Personally, I believe that in the purest sense, the soul is destroyed with the physical mind that created and housed it. In my mind, it simply has to be that way, because no matter how subtle the chemical reactions are, they are still driven by physical processes that occur within the confines of the human skull. It is not outside the realm of possibility that they are influenced by the infinitesimally small particle spins and quantum wave functions that effectively form the background of the universe, but even if that ultimately proves to be true, it would still be like kicking in the screen of your TV set. The station may still be broadcasting, but you’ll never get any closer to figuring out what the heck is happening on Lost. If the mind really is a purely biochemical process, then it’s Bedtime for Bonzo once the doctor calls time of death. If, however, quantum forces are at play, then some underlying portion of what makes us “us” might be imprinted on the fabric of reality. If you dig down deeply enough, time, space, and matter are all patterns of energy, and energy cannot be created or destroyed. I don’t believe that a human soul could continue to think, feel, or even sense the universe around it, but strong patterns (like emotions, perhaps?) could possibly continue to resonate through space and time even after Elvis has clearly left the building. We just don’t know enough yet about the true nature of reality to shut the door on that one, and I’d prefer to save pretending to know for the TV evangelists of the world.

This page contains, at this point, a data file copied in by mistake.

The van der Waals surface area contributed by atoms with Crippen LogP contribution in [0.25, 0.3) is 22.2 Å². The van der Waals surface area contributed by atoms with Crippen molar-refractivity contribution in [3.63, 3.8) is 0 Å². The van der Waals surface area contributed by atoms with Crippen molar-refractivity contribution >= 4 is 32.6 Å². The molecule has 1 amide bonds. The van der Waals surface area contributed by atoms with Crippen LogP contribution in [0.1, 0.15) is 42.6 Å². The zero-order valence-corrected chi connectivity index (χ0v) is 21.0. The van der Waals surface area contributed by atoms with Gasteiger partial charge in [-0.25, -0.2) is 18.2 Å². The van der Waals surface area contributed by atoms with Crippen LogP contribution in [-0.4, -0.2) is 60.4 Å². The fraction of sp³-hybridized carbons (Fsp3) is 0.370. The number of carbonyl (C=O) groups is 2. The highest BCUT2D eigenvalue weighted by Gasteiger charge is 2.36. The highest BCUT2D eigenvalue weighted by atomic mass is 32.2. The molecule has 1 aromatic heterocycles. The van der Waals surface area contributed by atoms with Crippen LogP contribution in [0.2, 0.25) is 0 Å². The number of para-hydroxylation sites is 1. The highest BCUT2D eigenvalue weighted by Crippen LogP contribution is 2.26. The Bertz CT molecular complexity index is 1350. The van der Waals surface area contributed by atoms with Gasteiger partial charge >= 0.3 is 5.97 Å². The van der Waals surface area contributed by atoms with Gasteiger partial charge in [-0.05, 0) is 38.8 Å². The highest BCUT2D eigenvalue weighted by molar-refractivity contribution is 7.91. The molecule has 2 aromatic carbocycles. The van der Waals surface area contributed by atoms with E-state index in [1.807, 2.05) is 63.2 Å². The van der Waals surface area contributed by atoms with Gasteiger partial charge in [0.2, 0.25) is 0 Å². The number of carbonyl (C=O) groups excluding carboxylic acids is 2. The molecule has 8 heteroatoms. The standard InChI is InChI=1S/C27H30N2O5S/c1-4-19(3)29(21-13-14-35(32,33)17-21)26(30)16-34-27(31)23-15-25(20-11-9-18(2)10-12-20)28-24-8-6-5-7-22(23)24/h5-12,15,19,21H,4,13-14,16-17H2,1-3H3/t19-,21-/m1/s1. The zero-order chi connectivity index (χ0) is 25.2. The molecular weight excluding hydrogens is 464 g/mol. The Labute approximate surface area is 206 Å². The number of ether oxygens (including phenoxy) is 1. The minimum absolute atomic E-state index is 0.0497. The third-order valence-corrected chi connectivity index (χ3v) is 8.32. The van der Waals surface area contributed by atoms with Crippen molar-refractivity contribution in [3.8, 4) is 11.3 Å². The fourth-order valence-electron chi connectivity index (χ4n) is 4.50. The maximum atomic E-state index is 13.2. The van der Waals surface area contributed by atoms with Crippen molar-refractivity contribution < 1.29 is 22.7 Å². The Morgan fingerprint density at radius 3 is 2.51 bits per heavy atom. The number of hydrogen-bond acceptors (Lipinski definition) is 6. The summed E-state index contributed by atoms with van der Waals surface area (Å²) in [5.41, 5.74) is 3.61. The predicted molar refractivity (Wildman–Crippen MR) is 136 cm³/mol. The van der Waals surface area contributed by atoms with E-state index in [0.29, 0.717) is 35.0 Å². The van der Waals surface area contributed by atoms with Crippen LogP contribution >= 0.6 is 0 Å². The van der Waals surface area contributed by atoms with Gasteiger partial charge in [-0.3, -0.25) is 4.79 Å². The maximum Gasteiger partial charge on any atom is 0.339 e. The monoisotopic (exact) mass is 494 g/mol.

The other big question in my mind is whether human consciousness could be stored in something other than a brain. Could we soon clone ourselves and download our lives into fresh new bodies? It sounds like a great idea, but is consciousness truly portable? Short of the Vulcan mind-meld, I just can’t see any possible way for the whole enchilada to be downloaded. The reason I say this is that organic brains (us meat-sickles) don’t function anything like electronic brains, even the ones that don’t run Vista. Silicon transistors are purely digital devices, meaning that they were engineered from day one to only have two possible states, off or on. You can assign various meanings to the off and on states, but at the end of the day, there’s only two ways they can go. They are entirely predictable and infinitely repeatable, which makes them most unfit for carrying on an interesting conversation. I suppose they could be compared to the stereotypical accountant; great for doing your taxes, but not somebody you’d ever want to party with.